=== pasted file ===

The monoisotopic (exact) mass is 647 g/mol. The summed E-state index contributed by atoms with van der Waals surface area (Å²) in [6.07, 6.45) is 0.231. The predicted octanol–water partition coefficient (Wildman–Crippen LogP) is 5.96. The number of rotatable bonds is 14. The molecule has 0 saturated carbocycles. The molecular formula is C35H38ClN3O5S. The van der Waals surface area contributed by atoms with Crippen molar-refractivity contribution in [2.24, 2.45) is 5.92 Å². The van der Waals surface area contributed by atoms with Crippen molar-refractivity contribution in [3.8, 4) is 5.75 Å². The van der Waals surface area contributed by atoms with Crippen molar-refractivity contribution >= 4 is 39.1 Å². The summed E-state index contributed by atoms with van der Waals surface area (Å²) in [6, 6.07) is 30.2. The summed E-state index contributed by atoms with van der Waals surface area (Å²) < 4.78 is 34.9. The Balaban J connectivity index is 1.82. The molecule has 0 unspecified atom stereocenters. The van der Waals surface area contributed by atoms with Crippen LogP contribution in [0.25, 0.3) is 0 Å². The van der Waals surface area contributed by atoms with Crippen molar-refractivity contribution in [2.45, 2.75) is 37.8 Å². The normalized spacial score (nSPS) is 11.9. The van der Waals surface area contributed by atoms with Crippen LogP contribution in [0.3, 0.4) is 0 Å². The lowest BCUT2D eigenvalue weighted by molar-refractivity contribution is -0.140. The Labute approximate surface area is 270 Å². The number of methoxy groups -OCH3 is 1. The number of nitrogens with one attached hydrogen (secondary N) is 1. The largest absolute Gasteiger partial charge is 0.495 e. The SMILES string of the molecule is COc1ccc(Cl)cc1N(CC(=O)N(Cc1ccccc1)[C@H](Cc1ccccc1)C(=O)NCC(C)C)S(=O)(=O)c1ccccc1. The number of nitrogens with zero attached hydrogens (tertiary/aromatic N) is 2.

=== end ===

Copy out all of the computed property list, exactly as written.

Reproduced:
The monoisotopic (exact) mass is 647 g/mol. The summed E-state index contributed by atoms with van der Waals surface area (Å²) in [6.07, 6.45) is 0.231. The predicted octanol–water partition coefficient (Wildman–Crippen LogP) is 5.96. The number of rotatable bonds is 14. The molecule has 0 saturated carbocycles. The molecular formula is C35H38ClN3O5S. The van der Waals surface area contributed by atoms with Crippen molar-refractivity contribution in [2.24, 2.45) is 5.92 Å². The van der Waals surface area contributed by atoms with Crippen molar-refractivity contribution in [3.8, 4) is 5.75 Å². The van der Waals surface area contributed by atoms with Crippen molar-refractivity contribution >= 4 is 39.1 Å². The summed E-state index contributed by atoms with van der Waals surface area (Å²) in [6, 6.07) is 30.2. The summed E-state index contributed by atoms with van der Waals surface area (Å²) < 4.78 is 34.9. The Balaban J connectivity index is 1.82. The molecule has 0 unspecified atom stereocenters. The van der Waals surface area contributed by atoms with Crippen LogP contribution in [0.25, 0.3) is 0 Å². The van der Waals surface area contributed by atoms with Crippen molar-refractivity contribution in [2.45, 2.75) is 37.8 Å². The normalized spacial score (nSPS) is 11.9. The van der Waals surface area contributed by atoms with Crippen LogP contribution in [0.3, 0.4) is 0 Å². The lowest BCUT2D eigenvalue weighted by molar-refractivity contribution is -0.140. The Labute approximate surface area is 270 Å². The number of methoxy groups -OCH3 is 1. The number of nitrogens with one attached hydrogen (secondary N) is 1. The largest absolute Gasteiger partial charge is 0.495 e. The SMILES string of the molecule is COc1ccc(Cl)cc1N(CC(=O)N(Cc1ccccc1)[C@H](Cc1ccccc1)C(=O)NCC(C)C)S(=O)(=O)c1ccccc1. The number of nitrogens with zero attached hydrogens (tertiary/aromatic N) is 2.